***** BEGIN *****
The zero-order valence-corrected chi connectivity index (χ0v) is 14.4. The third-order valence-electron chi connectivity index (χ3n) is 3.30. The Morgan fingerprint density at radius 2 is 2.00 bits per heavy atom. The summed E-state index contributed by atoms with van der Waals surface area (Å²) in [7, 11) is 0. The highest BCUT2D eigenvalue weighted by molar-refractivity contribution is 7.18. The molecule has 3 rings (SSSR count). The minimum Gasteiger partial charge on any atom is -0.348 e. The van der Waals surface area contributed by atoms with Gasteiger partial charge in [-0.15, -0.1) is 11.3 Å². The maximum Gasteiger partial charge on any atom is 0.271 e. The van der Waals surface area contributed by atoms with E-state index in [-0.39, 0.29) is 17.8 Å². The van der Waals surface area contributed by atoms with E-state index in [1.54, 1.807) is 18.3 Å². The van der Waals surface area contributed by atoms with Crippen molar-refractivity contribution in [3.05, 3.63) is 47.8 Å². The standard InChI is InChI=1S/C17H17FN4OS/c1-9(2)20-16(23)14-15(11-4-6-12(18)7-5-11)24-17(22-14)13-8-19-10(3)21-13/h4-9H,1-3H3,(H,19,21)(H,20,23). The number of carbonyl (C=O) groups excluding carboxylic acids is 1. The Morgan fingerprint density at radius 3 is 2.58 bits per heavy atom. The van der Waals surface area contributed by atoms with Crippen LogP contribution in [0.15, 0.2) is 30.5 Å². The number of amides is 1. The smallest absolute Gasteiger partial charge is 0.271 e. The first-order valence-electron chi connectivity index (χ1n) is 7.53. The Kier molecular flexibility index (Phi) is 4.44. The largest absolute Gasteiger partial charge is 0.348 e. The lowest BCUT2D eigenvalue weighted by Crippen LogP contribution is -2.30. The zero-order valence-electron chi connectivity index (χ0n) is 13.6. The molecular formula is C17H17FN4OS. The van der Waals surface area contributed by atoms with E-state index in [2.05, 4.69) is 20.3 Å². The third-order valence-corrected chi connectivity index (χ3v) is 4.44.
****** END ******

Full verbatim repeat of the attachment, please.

The zero-order valence-corrected chi connectivity index (χ0v) is 14.4. The third-order valence-electron chi connectivity index (χ3n) is 3.30. The Morgan fingerprint density at radius 2 is 2.00 bits per heavy atom. The summed E-state index contributed by atoms with van der Waals surface area (Å²) in [7, 11) is 0. The highest BCUT2D eigenvalue weighted by molar-refractivity contribution is 7.18. The molecule has 3 rings (SSSR count). The minimum Gasteiger partial charge on any atom is -0.348 e. The van der Waals surface area contributed by atoms with Gasteiger partial charge in [-0.15, -0.1) is 11.3 Å². The maximum Gasteiger partial charge on any atom is 0.271 e. The van der Waals surface area contributed by atoms with E-state index in [-0.39, 0.29) is 17.8 Å². The van der Waals surface area contributed by atoms with E-state index in [1.54, 1.807) is 18.3 Å². The van der Waals surface area contributed by atoms with Crippen molar-refractivity contribution in [3.05, 3.63) is 47.8 Å². The standard InChI is InChI=1S/C17H17FN4OS/c1-9(2)20-16(23)14-15(11-4-6-12(18)7-5-11)24-17(22-14)13-8-19-10(3)21-13/h4-9H,1-3H3,(H,19,21)(H,20,23). The number of carbonyl (C=O) groups excluding carboxylic acids is 1. The Morgan fingerprint density at radius 3 is 2.58 bits per heavy atom. The van der Waals surface area contributed by atoms with Crippen LogP contribution in [0.15, 0.2) is 30.5 Å². The number of amides is 1. The smallest absolute Gasteiger partial charge is 0.271 e. The first-order valence-electron chi connectivity index (χ1n) is 7.53. The Kier molecular flexibility index (Phi) is 4.44. The largest absolute Gasteiger partial charge is 0.348 e. The lowest BCUT2D eigenvalue weighted by Crippen LogP contribution is -2.30. The zero-order valence-electron chi connectivity index (χ0n) is 13.6. The molecular formula is C17H17FN4OS. The van der Waals surface area contributed by atoms with E-state index in [2.05, 4.69) is 20.3 Å². The third-order valence-corrected chi connectivity index (χ3v) is 4.44.